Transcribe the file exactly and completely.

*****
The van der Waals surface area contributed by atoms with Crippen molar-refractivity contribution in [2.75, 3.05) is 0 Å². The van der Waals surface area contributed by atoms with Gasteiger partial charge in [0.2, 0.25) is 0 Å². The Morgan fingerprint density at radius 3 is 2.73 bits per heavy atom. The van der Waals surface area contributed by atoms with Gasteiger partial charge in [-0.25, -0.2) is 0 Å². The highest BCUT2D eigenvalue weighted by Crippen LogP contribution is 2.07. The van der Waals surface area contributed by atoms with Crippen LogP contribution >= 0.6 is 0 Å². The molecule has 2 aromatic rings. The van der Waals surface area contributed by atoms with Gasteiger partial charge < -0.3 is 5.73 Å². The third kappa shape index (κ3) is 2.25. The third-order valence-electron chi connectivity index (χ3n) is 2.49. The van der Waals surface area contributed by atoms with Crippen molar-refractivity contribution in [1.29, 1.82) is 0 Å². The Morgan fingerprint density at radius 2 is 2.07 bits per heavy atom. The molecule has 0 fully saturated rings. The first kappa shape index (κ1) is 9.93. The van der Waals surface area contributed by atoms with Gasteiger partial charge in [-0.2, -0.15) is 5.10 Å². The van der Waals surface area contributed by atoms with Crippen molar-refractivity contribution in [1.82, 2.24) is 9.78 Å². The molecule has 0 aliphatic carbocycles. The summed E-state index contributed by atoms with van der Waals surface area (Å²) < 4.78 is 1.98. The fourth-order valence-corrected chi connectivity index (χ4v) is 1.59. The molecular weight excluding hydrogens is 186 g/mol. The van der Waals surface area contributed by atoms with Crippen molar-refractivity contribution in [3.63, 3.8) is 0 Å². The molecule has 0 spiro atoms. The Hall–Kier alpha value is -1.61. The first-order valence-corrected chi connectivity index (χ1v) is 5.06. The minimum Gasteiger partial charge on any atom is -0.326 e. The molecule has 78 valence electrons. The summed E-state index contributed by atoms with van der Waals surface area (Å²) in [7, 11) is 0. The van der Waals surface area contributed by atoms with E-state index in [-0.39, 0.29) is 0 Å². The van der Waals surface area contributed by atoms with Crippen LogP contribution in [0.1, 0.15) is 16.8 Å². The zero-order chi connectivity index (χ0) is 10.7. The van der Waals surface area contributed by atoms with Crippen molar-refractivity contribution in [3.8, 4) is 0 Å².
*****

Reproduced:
The van der Waals surface area contributed by atoms with Crippen molar-refractivity contribution in [2.75, 3.05) is 0 Å². The van der Waals surface area contributed by atoms with Gasteiger partial charge in [0.2, 0.25) is 0 Å². The Morgan fingerprint density at radius 3 is 2.73 bits per heavy atom. The van der Waals surface area contributed by atoms with Gasteiger partial charge in [-0.25, -0.2) is 0 Å². The highest BCUT2D eigenvalue weighted by Crippen LogP contribution is 2.07. The van der Waals surface area contributed by atoms with Crippen LogP contribution >= 0.6 is 0 Å². The molecule has 2 aromatic rings. The van der Waals surface area contributed by atoms with Gasteiger partial charge < -0.3 is 5.73 Å². The third kappa shape index (κ3) is 2.25. The third-order valence-electron chi connectivity index (χ3n) is 2.49. The van der Waals surface area contributed by atoms with Crippen molar-refractivity contribution in [1.29, 1.82) is 0 Å². The Morgan fingerprint density at radius 2 is 2.07 bits per heavy atom. The molecule has 0 fully saturated rings. The first kappa shape index (κ1) is 9.93. The van der Waals surface area contributed by atoms with Gasteiger partial charge in [-0.2, -0.15) is 5.10 Å². The van der Waals surface area contributed by atoms with Crippen molar-refractivity contribution in [1.82, 2.24) is 9.78 Å². The molecule has 0 aliphatic carbocycles. The summed E-state index contributed by atoms with van der Waals surface area (Å²) < 4.78 is 1.98. The fourth-order valence-corrected chi connectivity index (χ4v) is 1.59. The molecular weight excluding hydrogens is 186 g/mol. The van der Waals surface area contributed by atoms with Crippen molar-refractivity contribution in [3.63, 3.8) is 0 Å². The molecule has 0 spiro atoms. The Hall–Kier alpha value is -1.61. The first-order valence-corrected chi connectivity index (χ1v) is 5.06. The minimum Gasteiger partial charge on any atom is -0.326 e. The molecule has 78 valence electrons. The summed E-state index contributed by atoms with van der Waals surface area (Å²) in [7, 11) is 0. The van der Waals surface area contributed by atoms with E-state index in [-0.39, 0.29) is 0 Å². The van der Waals surface area contributed by atoms with Crippen LogP contribution in [0.1, 0.15) is 16.8 Å². The zero-order chi connectivity index (χ0) is 10.7. The van der Waals surface area contributed by atoms with Crippen molar-refractivity contribution in [3.8, 4) is 0 Å².